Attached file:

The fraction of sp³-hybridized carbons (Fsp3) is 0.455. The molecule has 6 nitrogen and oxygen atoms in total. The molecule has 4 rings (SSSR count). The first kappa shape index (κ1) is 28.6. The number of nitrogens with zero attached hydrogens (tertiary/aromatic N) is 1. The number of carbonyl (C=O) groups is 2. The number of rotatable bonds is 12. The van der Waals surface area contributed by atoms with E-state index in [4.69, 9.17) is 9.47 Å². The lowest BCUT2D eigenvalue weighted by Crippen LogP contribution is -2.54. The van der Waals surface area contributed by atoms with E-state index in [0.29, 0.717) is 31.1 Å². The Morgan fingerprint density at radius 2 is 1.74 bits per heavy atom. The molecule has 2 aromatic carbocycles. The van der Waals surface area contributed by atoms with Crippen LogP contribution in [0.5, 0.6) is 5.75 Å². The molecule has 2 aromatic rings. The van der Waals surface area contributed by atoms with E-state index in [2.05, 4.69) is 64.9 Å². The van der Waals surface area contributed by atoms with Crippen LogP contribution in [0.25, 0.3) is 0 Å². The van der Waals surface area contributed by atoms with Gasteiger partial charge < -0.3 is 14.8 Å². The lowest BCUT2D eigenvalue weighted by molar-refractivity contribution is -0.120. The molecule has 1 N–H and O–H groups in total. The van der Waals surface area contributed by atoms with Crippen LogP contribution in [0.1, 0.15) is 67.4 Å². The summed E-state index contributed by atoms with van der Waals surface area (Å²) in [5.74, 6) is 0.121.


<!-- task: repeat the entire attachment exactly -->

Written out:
The fraction of sp³-hybridized carbons (Fsp3) is 0.455. The molecule has 6 nitrogen and oxygen atoms in total. The molecule has 4 rings (SSSR count). The first kappa shape index (κ1) is 28.6. The number of nitrogens with zero attached hydrogens (tertiary/aromatic N) is 1. The number of carbonyl (C=O) groups is 2. The number of rotatable bonds is 12. The van der Waals surface area contributed by atoms with E-state index in [4.69, 9.17) is 9.47 Å². The lowest BCUT2D eigenvalue weighted by Crippen LogP contribution is -2.54. The van der Waals surface area contributed by atoms with E-state index in [0.29, 0.717) is 31.1 Å². The Morgan fingerprint density at radius 2 is 1.74 bits per heavy atom. The molecule has 2 aromatic carbocycles. The van der Waals surface area contributed by atoms with Crippen LogP contribution in [0.5, 0.6) is 5.75 Å². The molecule has 2 aromatic rings. The van der Waals surface area contributed by atoms with E-state index in [2.05, 4.69) is 64.9 Å². The van der Waals surface area contributed by atoms with Crippen LogP contribution in [0.25, 0.3) is 0 Å². The van der Waals surface area contributed by atoms with Gasteiger partial charge < -0.3 is 14.8 Å². The lowest BCUT2D eigenvalue weighted by molar-refractivity contribution is -0.120. The molecule has 1 N–H and O–H groups in total. The van der Waals surface area contributed by atoms with Crippen LogP contribution in [0.1, 0.15) is 67.4 Å². The summed E-state index contributed by atoms with van der Waals surface area (Å²) in [5.74, 6) is 0.121.